In the last 25 years, China has witnessed a wave of economic growth unlike anything in the history of modern civilization. Millions of individuals have been lifted out of poverty and are today reaping the benefits of the nation’s modern and vibrant economy. Yet, this tide of growth does not come without unintended consequences.
With a large and growing retail presence, and a vast network of suppliers that source from China, we see a responsibility and an opportunity to promote practices that will sustain the country’s growth and protect our world’s natural resources. Through our China Network, we are forming partnerships with government, industry and non-governmental organizations to identify solutions for sustainable growth and supplier best practices.
One of the network’s chief priorities has been the development of a “model factory” program. The model factory will highlight excellence in product quality, ethical standards and environmental practices – the building blocks of sustainable sourcing. Over time, the network is facilitating measurement of the following in participating factories:
- Energy reduced in gigajoules (GJ);
- Water reduced in cubic meters (m3);
- Waste reduced in kilograms;
- Carbon footprint (CO2) reduced in kilograms; and
- Percent of reused or recycled waste.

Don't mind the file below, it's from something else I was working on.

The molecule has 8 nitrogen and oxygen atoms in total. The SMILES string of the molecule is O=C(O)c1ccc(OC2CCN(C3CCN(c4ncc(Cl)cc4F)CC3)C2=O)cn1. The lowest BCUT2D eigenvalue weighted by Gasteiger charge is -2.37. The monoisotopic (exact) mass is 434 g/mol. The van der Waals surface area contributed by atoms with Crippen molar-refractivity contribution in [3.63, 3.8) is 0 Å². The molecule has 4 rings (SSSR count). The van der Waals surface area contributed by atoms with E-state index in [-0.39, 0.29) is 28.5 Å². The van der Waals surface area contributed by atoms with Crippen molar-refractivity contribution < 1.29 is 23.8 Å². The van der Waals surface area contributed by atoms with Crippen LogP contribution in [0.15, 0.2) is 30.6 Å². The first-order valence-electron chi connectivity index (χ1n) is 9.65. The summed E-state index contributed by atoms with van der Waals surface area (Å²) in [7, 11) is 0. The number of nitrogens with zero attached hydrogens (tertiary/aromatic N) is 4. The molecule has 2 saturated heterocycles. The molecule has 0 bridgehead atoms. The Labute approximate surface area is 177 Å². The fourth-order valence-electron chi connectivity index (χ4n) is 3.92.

To date, 13 suppliers have volunteered to be a part of our model factory program, and we are working with them to dig deep into their companies’ operations and sourcing models to help identify best practices and improvements that can be implemented in their factories and businesses so that they can be more environmentally sustainable while maintaining profitability. Our next step is to look beyond the factories to the raw material sources themselves. To this end, we recently undertook a research trip to explore opportunities for integrating more sustainable practices into the operations of raw material suppliers. To date, the cost savings for factories totals 4.8 million Chinese renminbi (RMB) or $640,000 (USD).
We are proud of our first steps, but the challenges we face are significant and complex. The high turnover of factories and suppliers, combined with a lack of long-term purchase commitments, has made progress difficult to accelerate. We also see an untapped opportunity to collaborate in more dynamic ways with the Chinese government.
Today, we estimate that there are thousands of export factories in China from which we directly source goods. This does not include the large number of factories from which we indirectly source goods. Moving forward, we must continue to look for innovative ways to engage all of our suppliers in the path toward sustainable development in China.